Senior News Reporter
“Our arrival on campus is not a coincidence and it’s part of a broader vision that President Treadwell has for Keene State to be engaged in the issues of importance to the region,” Principal Investigator George Tremblay said.
On July 1, 2019, the Behavioral Health Improvement Institute (BHII) moved from Antioch University to Keene State College. BHII is now housed on the second floor of the Carroll House at Keene State College.
The Institute provides consultation type services to clinical, psychological and behavioral health services. The Institute focuses much of their research on child development and children’s behavioral health.
“Keene State was very interested in hosting us as part of a broader effort to be connected to the regional community. One of Keene State’s traditional areas of strength is to be interested in child development and a lot of our work is in children’s behavioral health,” Tremblay said.
As one of three Principal Investigators for BHII, Tremblay finds projects, secures funding and supports the team in their research.
“We help people in the community improve behavioral health, mental health and substance abuse practice and outcomes. Our work is really external and in the community; it’s a community engagement arm of Keene State,” Director of BHII James Fauth said.
Fauth is a doctoral-level counseling psychologist and has taught at Antioch for over 15 years. During his last year at Antioch, Fauth moved from teaching to focusing entirely on research and project work.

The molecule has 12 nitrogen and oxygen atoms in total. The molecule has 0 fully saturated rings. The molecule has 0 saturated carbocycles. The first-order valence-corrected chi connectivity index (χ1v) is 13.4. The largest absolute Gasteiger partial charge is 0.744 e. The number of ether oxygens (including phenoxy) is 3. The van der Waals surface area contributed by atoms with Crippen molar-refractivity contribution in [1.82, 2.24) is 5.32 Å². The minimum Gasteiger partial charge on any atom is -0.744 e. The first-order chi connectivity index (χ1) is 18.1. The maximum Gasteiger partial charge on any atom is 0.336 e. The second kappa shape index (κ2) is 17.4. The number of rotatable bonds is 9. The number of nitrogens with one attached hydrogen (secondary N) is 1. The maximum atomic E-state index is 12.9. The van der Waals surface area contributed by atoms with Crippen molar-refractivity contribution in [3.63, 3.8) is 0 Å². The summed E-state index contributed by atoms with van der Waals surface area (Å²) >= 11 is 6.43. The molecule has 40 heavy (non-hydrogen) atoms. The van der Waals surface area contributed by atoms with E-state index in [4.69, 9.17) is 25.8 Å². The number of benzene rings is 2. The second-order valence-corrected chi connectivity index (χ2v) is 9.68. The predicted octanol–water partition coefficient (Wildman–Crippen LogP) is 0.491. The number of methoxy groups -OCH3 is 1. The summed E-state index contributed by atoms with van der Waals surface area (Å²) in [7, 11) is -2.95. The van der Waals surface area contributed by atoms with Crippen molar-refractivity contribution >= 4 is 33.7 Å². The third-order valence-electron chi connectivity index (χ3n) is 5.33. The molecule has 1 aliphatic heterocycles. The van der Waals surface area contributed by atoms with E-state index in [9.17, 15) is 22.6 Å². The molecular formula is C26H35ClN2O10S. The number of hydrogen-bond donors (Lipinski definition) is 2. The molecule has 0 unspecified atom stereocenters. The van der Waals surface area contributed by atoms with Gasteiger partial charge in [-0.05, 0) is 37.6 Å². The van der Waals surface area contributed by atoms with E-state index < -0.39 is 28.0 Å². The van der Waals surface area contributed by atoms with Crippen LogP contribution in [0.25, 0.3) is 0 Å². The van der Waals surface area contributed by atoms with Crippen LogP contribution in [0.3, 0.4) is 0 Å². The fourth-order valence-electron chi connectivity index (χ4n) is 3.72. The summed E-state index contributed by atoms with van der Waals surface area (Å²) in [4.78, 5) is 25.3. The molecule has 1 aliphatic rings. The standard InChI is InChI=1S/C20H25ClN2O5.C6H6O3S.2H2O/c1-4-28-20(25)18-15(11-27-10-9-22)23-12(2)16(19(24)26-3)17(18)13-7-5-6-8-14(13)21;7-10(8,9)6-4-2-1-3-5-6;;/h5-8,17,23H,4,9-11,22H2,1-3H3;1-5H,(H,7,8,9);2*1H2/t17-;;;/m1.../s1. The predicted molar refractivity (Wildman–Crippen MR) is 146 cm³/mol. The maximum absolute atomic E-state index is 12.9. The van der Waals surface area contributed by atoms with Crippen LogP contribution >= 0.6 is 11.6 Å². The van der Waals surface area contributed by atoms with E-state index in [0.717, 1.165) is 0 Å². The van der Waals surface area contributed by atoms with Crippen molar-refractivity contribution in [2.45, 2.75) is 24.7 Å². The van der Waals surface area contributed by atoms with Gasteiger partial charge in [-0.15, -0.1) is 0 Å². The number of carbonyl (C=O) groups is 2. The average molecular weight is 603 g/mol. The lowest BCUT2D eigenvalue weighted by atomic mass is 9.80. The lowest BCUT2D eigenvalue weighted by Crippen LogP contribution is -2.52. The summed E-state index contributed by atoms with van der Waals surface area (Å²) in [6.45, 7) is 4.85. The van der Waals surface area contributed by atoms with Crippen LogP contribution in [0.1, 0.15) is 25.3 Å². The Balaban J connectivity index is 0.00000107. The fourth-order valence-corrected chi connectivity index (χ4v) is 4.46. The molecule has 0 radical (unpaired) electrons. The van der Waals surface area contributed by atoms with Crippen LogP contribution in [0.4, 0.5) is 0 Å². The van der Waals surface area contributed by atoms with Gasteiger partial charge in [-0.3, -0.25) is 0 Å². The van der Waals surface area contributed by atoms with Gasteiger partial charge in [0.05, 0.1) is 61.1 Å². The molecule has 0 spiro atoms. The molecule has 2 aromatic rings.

The BHII employs three graduate students from Antioch. Raynalde Schagen is an advanced research assistant with the Institute who reviews other student work and assists with program evaluation.
Currently, Schagen and Tremblay are evaluating Youth Leadership Through Development, a program being implemented in schools in northern New Hampshire.
“It gets students involved in planning outdoor adventures and conferences and having a lot of leadership responsibilities,” Schagen said. “It gives kids a sense of empowerment and so I really love working on that program.”
“There’s a lot of history here of trying to improve the wellbeing of children here at Keene State,” Tremblay said.
Schagen is pursuing a doctorate in clinical psychology and hopes to become a therapist or work in psychological testing.
“I think if I hadn’t done this, I would have a much harder time with my research papers,” Schagen said. “Some projects are more of a literature review and that really taught me a lot about how to do research.”
The BHII hopes to employ a few Keene State students to help with their research and projects.
“Our plan is to make available some assistantships for Keene State students. Even though we’re not attached to any academic departments, the work we do is relevant to a few different departments here,” Fauth said.
The Institute works on different projects throughout New Hampshire. Currently, BHII is evaluating the fidelity of the System of Care. The System of Care is a system of therapeutic services throughout the state of New Hampshire. The Institute ensures that behavioral health services in New Hampshire are offered as advertised and helps find ways for these services to improve.
“At Keene State, one part of their mission is really about behavioral health and engaging with the community, so we help embody that part of the mission,” Fauth said.
Kelly Regan can be contacted at